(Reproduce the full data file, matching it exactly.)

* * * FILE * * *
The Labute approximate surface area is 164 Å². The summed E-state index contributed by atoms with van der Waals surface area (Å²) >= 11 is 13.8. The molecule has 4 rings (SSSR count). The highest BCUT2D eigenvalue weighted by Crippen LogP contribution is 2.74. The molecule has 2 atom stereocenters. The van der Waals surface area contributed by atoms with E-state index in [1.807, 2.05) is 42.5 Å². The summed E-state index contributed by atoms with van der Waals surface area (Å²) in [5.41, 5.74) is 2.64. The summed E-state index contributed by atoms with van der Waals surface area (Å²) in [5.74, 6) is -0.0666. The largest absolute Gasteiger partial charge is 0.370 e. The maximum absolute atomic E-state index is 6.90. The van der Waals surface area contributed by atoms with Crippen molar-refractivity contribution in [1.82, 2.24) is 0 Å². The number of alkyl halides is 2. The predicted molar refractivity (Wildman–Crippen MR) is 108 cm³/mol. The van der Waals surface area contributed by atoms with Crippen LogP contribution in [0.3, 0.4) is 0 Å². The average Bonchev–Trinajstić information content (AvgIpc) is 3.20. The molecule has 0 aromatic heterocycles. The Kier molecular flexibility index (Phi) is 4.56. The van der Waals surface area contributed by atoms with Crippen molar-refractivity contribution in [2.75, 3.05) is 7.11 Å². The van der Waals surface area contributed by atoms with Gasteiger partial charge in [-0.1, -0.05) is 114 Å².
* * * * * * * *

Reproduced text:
The Labute approximate surface area is 164 Å². The summed E-state index contributed by atoms with van der Waals surface area (Å²) >= 11 is 13.8. The molecule has 4 rings (SSSR count). The highest BCUT2D eigenvalue weighted by Crippen LogP contribution is 2.74. The molecule has 2 atom stereocenters. The van der Waals surface area contributed by atoms with E-state index in [1.807, 2.05) is 42.5 Å². The summed E-state index contributed by atoms with van der Waals surface area (Å²) in [5.41, 5.74) is 2.64. The summed E-state index contributed by atoms with van der Waals surface area (Å²) in [5.74, 6) is -0.0666. The largest absolute Gasteiger partial charge is 0.370 e. The maximum absolute atomic E-state index is 6.90. The van der Waals surface area contributed by atoms with Crippen molar-refractivity contribution in [1.82, 2.24) is 0 Å². The number of alkyl halides is 2. The predicted molar refractivity (Wildman–Crippen MR) is 108 cm³/mol. The van der Waals surface area contributed by atoms with Crippen LogP contribution in [0.3, 0.4) is 0 Å². The average Bonchev–Trinajstić information content (AvgIpc) is 3.20. The molecule has 0 aromatic heterocycles. The Kier molecular flexibility index (Phi) is 4.56. The van der Waals surface area contributed by atoms with Crippen molar-refractivity contribution in [2.75, 3.05) is 7.11 Å². The van der Waals surface area contributed by atoms with Gasteiger partial charge in [-0.1, -0.05) is 114 Å².